"Electricity and hydrogen will together account for less than 0.5% of total energy consumption by 2035."
We seem to be on route to sub $30k, 200 mile range EVs prior to 2020. Production volume alone should force those prices into the mid $20k range which would mean a massive market shift away from ICEVs well before 2030.
In the US about 50% of all driving is done with cars five years old or newer. US cars, alone, should create far more than a 0.5% energy shift.
Posted by: Bob Wallace | 28 July 2014 at 09:52 AM
As much as I like EVs, the sales rate is 0.3% which might go up to 1% in a decade. This is why I recommend synthetic and bio synthetic liquid hydrocarbon fuels. No oil used, cleaner, reduces OPEC's power by using domestic resources. We have more than 1 billion road vehicles in the world that have engines. It is unlikely to convert many of those to electric in the next 20 years...this should be obvious.
Posted by: SJC | 28 July 2014 at 11:23 AM
SJC, do you understand exponential growth?
It seems you extrapolate linearly, just like all forecasters do. They just don't get the concept of exponential growth.
Global sales of plugin vehicles was 0.3% in 2013, double that of 2012. 2014 will also see strong growth, with Volkswagen entering the game. Plugin vehicles will be 1% of sales in a few years, say 2017 or 2018, beating the Navigant forecast by almost 2 decades. How can they be so blind? They just stare at their computer screen, filled with Excel spreadsheets and their 'models' and forget to look out the window to see what is happing in the real world.
Ivory tower syndrome at its finest.
Posted by: Arne | 29 July 2014 at 12:19 AM
This study is projecting modest growth in petroleum consumption year over year; it affirms my prediction that the price of oil will collapse soon. Can't tell when but its coming.
Posted by: nordic | 29 July 2014 at 09:12 AM
@nordic: Lundburg says that US gas prices at the pump dropped $.10 over the past two weeks because of refiners chasing sales, while oil prices remain high. That suggests to me that we are starting to use less oil -- maybe due to BEV's but more likely due to more efficient ICEV's. No data to support that yet, but a possible indicator.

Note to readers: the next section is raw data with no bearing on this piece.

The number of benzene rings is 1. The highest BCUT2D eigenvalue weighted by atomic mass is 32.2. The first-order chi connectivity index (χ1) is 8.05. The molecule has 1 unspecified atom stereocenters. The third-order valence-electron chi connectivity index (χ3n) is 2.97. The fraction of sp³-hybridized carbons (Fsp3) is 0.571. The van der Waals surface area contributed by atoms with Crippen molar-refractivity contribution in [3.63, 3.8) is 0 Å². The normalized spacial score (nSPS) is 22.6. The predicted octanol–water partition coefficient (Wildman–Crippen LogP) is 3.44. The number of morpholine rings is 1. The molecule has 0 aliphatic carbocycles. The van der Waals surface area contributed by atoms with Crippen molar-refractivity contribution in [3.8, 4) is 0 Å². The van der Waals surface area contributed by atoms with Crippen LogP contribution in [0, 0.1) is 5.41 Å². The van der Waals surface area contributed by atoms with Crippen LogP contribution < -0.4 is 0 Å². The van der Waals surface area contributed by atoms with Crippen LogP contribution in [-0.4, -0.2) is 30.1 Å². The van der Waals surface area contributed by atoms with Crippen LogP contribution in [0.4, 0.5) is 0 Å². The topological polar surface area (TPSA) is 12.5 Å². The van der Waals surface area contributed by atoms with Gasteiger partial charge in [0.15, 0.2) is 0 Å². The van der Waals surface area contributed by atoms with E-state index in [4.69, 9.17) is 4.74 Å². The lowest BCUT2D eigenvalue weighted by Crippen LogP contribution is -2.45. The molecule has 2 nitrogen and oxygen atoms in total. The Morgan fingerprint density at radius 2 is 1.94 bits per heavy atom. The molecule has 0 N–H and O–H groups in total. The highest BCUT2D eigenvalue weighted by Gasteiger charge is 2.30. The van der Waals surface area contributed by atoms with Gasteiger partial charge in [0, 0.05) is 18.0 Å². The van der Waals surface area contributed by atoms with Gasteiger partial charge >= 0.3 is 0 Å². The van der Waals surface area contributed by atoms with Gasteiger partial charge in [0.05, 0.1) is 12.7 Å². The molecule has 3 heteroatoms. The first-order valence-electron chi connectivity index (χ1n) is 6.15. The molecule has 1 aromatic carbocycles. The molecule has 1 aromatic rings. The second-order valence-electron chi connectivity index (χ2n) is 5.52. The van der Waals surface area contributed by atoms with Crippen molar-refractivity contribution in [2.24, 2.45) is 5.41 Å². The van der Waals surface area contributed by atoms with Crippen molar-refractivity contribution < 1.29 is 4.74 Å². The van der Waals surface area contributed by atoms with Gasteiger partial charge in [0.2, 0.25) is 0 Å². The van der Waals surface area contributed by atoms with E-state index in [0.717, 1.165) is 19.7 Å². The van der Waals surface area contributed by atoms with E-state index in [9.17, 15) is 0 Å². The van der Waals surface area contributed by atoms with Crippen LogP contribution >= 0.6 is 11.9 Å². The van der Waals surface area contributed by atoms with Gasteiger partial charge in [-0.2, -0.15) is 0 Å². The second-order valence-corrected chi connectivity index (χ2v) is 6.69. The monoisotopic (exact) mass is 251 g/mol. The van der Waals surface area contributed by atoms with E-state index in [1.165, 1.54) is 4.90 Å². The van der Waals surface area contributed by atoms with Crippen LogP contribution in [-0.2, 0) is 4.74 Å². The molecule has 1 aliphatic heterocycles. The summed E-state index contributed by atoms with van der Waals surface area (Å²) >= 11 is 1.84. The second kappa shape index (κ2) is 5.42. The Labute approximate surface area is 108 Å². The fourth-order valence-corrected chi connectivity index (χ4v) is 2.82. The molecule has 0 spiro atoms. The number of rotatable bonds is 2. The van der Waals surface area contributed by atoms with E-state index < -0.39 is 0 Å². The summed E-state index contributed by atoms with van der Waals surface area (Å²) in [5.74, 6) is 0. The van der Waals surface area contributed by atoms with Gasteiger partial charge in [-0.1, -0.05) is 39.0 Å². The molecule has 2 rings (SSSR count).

Posted by: JMartin | 29 July 2014 at 09:34 AM
I understand exponential growth, that still does not get us 100 million EVs in the world by 2035. Look at hybrids, the sales have grown but not taken over in 15 years. I said EVs being 1% of sales in 10 years, NOT PHEV.
The idea is we will use alternatives, but not enough to affect the oil industry. Oil will be more difficult to get, cost more and might not be available in the quantities we want in some cases.
Synthetic fuels use coal, natural gas and biomass, they can even use sequestered CO2 and wind/solar/geothermal created hydrogen. These are domestic resources, OPEC, Russia, nor anyone else can dictate.
Posted by: SJC | 29 July 2014 at 10:52 AM
"At issue is a tanker, the United Kalavrvta, that arrived off the coast of Texas over the weekend. The vessel is carrying about 1 million barrels of crude oil from the Kurdistan region of Iraq. Authorities in Baghdad say that oil, worth over $100 million, is being sold without the permission of the Iraqi government."
We may see more of this in the coming years from ISIS, the Kurds, some groups in Russia or elsewhere. I don't want to pin this nation's future to that kind of uncertainty.
Posted by: SJC | 29 July 2014 at 11:11 AM
Agree with Bob Wallace. Tesla alone will soon have the capacity to make half a million or more EV battery packs per year. Half a million EVs is 3% of the US LDV market, from just one company.
Then there's the PHEV market. I'm proof that you can drive for weeks without burning gasoline if charging is readily available. If the average PHEV gets at 10 kWh battery pack, one Gigafactory could supply 5 million vehicles per year—roughly a third of US LDV sales. Knock off 70-80% of that fuel consumption and you make a significant dent in petroleum sales.
We are at the leading edge of a wave.
Posted by: Engineer-Poet | 29 July 2014 at 06:44 PM
Agree, SJC. SYNTHETIC fuels from waste biomass and renewable H2 must be pushed in parallel with the push for EV's. Cannot put all eggs in one basket.
Posted by: Roger Pham | 29 July 2014 at 07:05 PM